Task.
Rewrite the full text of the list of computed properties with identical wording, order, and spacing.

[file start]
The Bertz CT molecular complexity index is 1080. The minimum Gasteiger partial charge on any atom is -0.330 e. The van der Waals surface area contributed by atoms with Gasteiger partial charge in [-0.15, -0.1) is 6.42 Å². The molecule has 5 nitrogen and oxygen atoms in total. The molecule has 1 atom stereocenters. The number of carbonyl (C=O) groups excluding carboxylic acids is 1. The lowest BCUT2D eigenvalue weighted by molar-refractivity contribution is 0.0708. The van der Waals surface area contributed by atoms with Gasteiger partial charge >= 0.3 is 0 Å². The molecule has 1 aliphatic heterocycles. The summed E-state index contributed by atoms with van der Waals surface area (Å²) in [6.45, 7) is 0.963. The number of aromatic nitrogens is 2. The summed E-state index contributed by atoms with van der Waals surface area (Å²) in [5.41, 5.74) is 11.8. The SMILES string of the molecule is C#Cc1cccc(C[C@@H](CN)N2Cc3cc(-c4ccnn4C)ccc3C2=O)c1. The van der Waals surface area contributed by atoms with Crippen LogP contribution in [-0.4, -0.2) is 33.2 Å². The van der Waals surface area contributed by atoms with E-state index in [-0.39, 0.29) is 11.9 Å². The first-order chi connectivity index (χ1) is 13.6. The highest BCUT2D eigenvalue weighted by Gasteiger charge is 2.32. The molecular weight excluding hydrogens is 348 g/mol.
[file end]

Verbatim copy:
The Bertz CT molecular complexity index is 1080. The minimum Gasteiger partial charge on any atom is -0.330 e. The van der Waals surface area contributed by atoms with Gasteiger partial charge in [-0.15, -0.1) is 6.42 Å². The molecule has 5 nitrogen and oxygen atoms in total. The molecule has 1 atom stereocenters. The number of carbonyl (C=O) groups excluding carboxylic acids is 1. The lowest BCUT2D eigenvalue weighted by molar-refractivity contribution is 0.0708. The van der Waals surface area contributed by atoms with Gasteiger partial charge >= 0.3 is 0 Å². The molecule has 1 aliphatic heterocycles. The summed E-state index contributed by atoms with van der Waals surface area (Å²) in [6.45, 7) is 0.963. The number of aromatic nitrogens is 2. The summed E-state index contributed by atoms with van der Waals surface area (Å²) in [5.41, 5.74) is 11.8. The SMILES string of the molecule is C#Cc1cccc(C[C@@H](CN)N2Cc3cc(-c4ccnn4C)ccc3C2=O)c1. The van der Waals surface area contributed by atoms with Crippen LogP contribution in [-0.4, -0.2) is 33.2 Å². The van der Waals surface area contributed by atoms with E-state index in [-0.39, 0.29) is 11.9 Å². The first-order chi connectivity index (χ1) is 13.6. The highest BCUT2D eigenvalue weighted by Gasteiger charge is 2.32. The molecular weight excluding hydrogens is 348 g/mol.